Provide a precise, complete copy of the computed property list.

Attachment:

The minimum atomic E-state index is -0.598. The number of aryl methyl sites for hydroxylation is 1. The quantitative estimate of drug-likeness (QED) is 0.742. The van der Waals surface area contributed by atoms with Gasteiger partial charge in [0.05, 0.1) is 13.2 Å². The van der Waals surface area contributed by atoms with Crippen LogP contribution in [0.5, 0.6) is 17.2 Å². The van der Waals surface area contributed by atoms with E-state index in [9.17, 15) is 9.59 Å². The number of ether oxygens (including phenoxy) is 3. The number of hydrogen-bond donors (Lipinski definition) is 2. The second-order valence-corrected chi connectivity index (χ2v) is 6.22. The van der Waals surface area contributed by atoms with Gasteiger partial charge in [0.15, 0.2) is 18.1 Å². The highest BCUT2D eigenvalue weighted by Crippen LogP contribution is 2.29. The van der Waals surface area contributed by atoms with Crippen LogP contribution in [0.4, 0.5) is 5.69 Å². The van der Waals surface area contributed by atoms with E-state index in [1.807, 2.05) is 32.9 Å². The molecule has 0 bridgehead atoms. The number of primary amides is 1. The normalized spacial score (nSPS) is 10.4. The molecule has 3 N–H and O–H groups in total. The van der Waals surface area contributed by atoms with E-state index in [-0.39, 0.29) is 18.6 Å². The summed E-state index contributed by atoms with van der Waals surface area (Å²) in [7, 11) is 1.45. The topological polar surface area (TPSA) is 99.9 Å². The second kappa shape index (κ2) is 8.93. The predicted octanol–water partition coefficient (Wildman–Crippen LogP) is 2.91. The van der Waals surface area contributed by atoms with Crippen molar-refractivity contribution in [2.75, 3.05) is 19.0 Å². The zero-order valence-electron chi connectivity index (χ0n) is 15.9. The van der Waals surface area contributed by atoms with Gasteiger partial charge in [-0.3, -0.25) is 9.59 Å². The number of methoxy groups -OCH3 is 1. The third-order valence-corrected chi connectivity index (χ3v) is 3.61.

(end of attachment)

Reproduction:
The minimum atomic E-state index is -0.598. The number of aryl methyl sites for hydroxylation is 1. The quantitative estimate of drug-likeness (QED) is 0.742. The van der Waals surface area contributed by atoms with Gasteiger partial charge in [0.05, 0.1) is 13.2 Å². The van der Waals surface area contributed by atoms with Crippen LogP contribution in [0.5, 0.6) is 17.2 Å². The van der Waals surface area contributed by atoms with E-state index in [9.17, 15) is 9.59 Å². The number of ether oxygens (including phenoxy) is 3. The number of hydrogen-bond donors (Lipinski definition) is 2. The second-order valence-corrected chi connectivity index (χ2v) is 6.22. The van der Waals surface area contributed by atoms with Gasteiger partial charge in [0.15, 0.2) is 18.1 Å². The highest BCUT2D eigenvalue weighted by Crippen LogP contribution is 2.29. The van der Waals surface area contributed by atoms with Crippen LogP contribution in [0.4, 0.5) is 5.69 Å². The van der Waals surface area contributed by atoms with E-state index in [1.807, 2.05) is 32.9 Å². The molecule has 0 bridgehead atoms. The number of primary amides is 1. The normalized spacial score (nSPS) is 10.4. The molecule has 3 N–H and O–H groups in total. The van der Waals surface area contributed by atoms with E-state index in [-0.39, 0.29) is 18.6 Å². The summed E-state index contributed by atoms with van der Waals surface area (Å²) in [7, 11) is 1.45. The topological polar surface area (TPSA) is 99.9 Å². The second kappa shape index (κ2) is 8.93. The predicted octanol–water partition coefficient (Wildman–Crippen LogP) is 2.91. The van der Waals surface area contributed by atoms with Crippen molar-refractivity contribution in [2.75, 3.05) is 19.0 Å². The zero-order valence-electron chi connectivity index (χ0n) is 15.9. The van der Waals surface area contributed by atoms with Gasteiger partial charge in [-0.3, -0.25) is 9.59 Å². The number of methoxy groups -OCH3 is 1. The third-order valence-corrected chi connectivity index (χ3v) is 3.61.